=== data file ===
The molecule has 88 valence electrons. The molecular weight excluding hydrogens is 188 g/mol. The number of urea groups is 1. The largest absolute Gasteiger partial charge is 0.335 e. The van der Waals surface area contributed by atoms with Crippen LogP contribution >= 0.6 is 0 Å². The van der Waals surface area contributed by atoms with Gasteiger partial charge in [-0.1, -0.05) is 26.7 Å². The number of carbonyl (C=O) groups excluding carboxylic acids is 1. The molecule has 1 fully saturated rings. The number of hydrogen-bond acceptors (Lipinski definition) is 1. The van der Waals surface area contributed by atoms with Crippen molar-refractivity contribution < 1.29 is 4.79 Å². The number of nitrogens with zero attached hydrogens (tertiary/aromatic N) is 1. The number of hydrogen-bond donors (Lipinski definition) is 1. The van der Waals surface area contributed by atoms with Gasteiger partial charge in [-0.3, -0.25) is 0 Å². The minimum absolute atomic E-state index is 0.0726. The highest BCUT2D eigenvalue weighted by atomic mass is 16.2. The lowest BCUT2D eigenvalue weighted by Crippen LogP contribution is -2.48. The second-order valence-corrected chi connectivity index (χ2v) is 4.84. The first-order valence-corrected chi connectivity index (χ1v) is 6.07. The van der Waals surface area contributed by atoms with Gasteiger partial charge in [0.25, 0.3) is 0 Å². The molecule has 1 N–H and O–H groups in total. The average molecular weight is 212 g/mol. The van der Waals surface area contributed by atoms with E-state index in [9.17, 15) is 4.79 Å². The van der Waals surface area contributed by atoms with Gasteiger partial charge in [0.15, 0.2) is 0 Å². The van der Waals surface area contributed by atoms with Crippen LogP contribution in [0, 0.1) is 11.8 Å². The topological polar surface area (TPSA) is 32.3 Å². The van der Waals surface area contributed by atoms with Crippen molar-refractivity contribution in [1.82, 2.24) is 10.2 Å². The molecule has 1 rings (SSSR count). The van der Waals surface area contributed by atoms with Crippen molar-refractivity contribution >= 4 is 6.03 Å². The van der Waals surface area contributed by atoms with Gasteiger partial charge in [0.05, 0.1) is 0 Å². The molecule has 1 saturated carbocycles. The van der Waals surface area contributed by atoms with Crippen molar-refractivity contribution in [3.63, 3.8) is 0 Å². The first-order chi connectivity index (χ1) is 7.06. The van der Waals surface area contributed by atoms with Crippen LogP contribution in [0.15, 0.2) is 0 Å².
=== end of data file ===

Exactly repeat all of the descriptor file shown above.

The molecule has 88 valence electrons. The molecular weight excluding hydrogens is 188 g/mol. The number of urea groups is 1. The largest absolute Gasteiger partial charge is 0.335 e. The van der Waals surface area contributed by atoms with Crippen LogP contribution >= 0.6 is 0 Å². The van der Waals surface area contributed by atoms with Gasteiger partial charge in [-0.1, -0.05) is 26.7 Å². The number of carbonyl (C=O) groups excluding carboxylic acids is 1. The molecule has 1 fully saturated rings. The number of hydrogen-bond acceptors (Lipinski definition) is 1. The van der Waals surface area contributed by atoms with Crippen molar-refractivity contribution < 1.29 is 4.79 Å². The number of nitrogens with zero attached hydrogens (tertiary/aromatic N) is 1. The number of hydrogen-bond donors (Lipinski definition) is 1. The van der Waals surface area contributed by atoms with Gasteiger partial charge in [-0.3, -0.25) is 0 Å². The minimum absolute atomic E-state index is 0.0726. The highest BCUT2D eigenvalue weighted by atomic mass is 16.2. The lowest BCUT2D eigenvalue weighted by Crippen LogP contribution is -2.48. The second-order valence-corrected chi connectivity index (χ2v) is 4.84. The first-order valence-corrected chi connectivity index (χ1v) is 6.07. The van der Waals surface area contributed by atoms with Gasteiger partial charge in [0.25, 0.3) is 0 Å². The molecule has 1 N–H and O–H groups in total. The average molecular weight is 212 g/mol. The van der Waals surface area contributed by atoms with E-state index in [9.17, 15) is 4.79 Å². The van der Waals surface area contributed by atoms with Gasteiger partial charge in [0.15, 0.2) is 0 Å². The van der Waals surface area contributed by atoms with Crippen LogP contribution in [0, 0.1) is 11.8 Å². The topological polar surface area (TPSA) is 32.3 Å². The van der Waals surface area contributed by atoms with Crippen molar-refractivity contribution in [1.82, 2.24) is 10.2 Å². The molecule has 1 rings (SSSR count). The van der Waals surface area contributed by atoms with Crippen molar-refractivity contribution >= 4 is 6.03 Å². The van der Waals surface area contributed by atoms with Gasteiger partial charge in [0.05, 0.1) is 0 Å². The molecule has 1 saturated carbocycles. The van der Waals surface area contributed by atoms with Crippen molar-refractivity contribution in [3.63, 3.8) is 0 Å². The first-order chi connectivity index (χ1) is 7.06. The van der Waals surface area contributed by atoms with Crippen LogP contribution in [0.15, 0.2) is 0 Å².